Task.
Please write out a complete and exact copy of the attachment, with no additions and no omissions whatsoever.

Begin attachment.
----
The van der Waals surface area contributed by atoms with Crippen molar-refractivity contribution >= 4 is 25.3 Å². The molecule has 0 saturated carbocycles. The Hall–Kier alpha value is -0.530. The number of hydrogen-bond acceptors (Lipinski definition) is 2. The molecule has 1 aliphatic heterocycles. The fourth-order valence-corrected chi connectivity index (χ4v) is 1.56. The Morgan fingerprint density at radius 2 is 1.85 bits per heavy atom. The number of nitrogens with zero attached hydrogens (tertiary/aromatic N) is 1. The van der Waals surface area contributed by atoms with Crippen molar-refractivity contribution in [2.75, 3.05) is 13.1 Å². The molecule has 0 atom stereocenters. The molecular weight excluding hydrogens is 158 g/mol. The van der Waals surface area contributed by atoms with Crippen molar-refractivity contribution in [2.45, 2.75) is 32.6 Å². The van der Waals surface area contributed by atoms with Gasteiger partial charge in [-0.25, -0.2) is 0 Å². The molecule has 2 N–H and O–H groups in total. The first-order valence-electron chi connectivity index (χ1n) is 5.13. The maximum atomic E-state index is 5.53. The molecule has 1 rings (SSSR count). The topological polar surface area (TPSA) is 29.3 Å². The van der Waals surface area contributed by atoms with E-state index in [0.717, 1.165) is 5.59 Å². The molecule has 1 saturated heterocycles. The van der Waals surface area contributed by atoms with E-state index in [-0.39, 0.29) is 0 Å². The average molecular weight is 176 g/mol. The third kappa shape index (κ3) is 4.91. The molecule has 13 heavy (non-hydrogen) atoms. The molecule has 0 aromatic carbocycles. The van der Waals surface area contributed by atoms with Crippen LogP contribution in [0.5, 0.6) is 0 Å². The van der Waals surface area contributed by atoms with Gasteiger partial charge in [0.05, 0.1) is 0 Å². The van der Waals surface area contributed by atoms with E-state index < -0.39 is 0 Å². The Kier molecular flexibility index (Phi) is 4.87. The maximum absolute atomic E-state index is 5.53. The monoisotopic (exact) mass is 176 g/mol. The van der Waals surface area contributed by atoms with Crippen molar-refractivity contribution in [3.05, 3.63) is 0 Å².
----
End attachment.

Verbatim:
The van der Waals surface area contributed by atoms with Crippen molar-refractivity contribution >= 4 is 25.3 Å². The molecule has 0 saturated carbocycles. The Hall–Kier alpha value is -0.530. The number of hydrogen-bond acceptors (Lipinski definition) is 2. The molecule has 1 aliphatic heterocycles. The fourth-order valence-corrected chi connectivity index (χ4v) is 1.56. The Morgan fingerprint density at radius 2 is 1.85 bits per heavy atom. The number of nitrogens with zero attached hydrogens (tertiary/aromatic N) is 1. The van der Waals surface area contributed by atoms with Crippen molar-refractivity contribution in [2.75, 3.05) is 13.1 Å². The molecule has 0 atom stereocenters. The molecular weight excluding hydrogens is 158 g/mol. The van der Waals surface area contributed by atoms with Crippen molar-refractivity contribution in [2.45, 2.75) is 32.6 Å². The van der Waals surface area contributed by atoms with Gasteiger partial charge in [-0.25, -0.2) is 0 Å². The molecule has 2 N–H and O–H groups in total. The first-order valence-electron chi connectivity index (χ1n) is 5.13. The maximum atomic E-state index is 5.53. The molecule has 1 rings (SSSR count). The topological polar surface area (TPSA) is 29.3 Å². The van der Waals surface area contributed by atoms with E-state index in [0.717, 1.165) is 5.59 Å². The molecule has 1 saturated heterocycles. The van der Waals surface area contributed by atoms with E-state index in [-0.39, 0.29) is 0 Å². The average molecular weight is 176 g/mol. The third kappa shape index (κ3) is 4.91. The molecule has 13 heavy (non-hydrogen) atoms. The molecule has 0 aromatic carbocycles. The van der Waals surface area contributed by atoms with Crippen LogP contribution in [0.5, 0.6) is 0 Å². The van der Waals surface area contributed by atoms with Gasteiger partial charge in [0.05, 0.1) is 0 Å². The van der Waals surface area contributed by atoms with E-state index < -0.39 is 0 Å². The Kier molecular flexibility index (Phi) is 4.87. The maximum absolute atomic E-state index is 5.53. The monoisotopic (exact) mass is 176 g/mol. The van der Waals surface area contributed by atoms with Crippen molar-refractivity contribution in [3.05, 3.63) is 0 Å².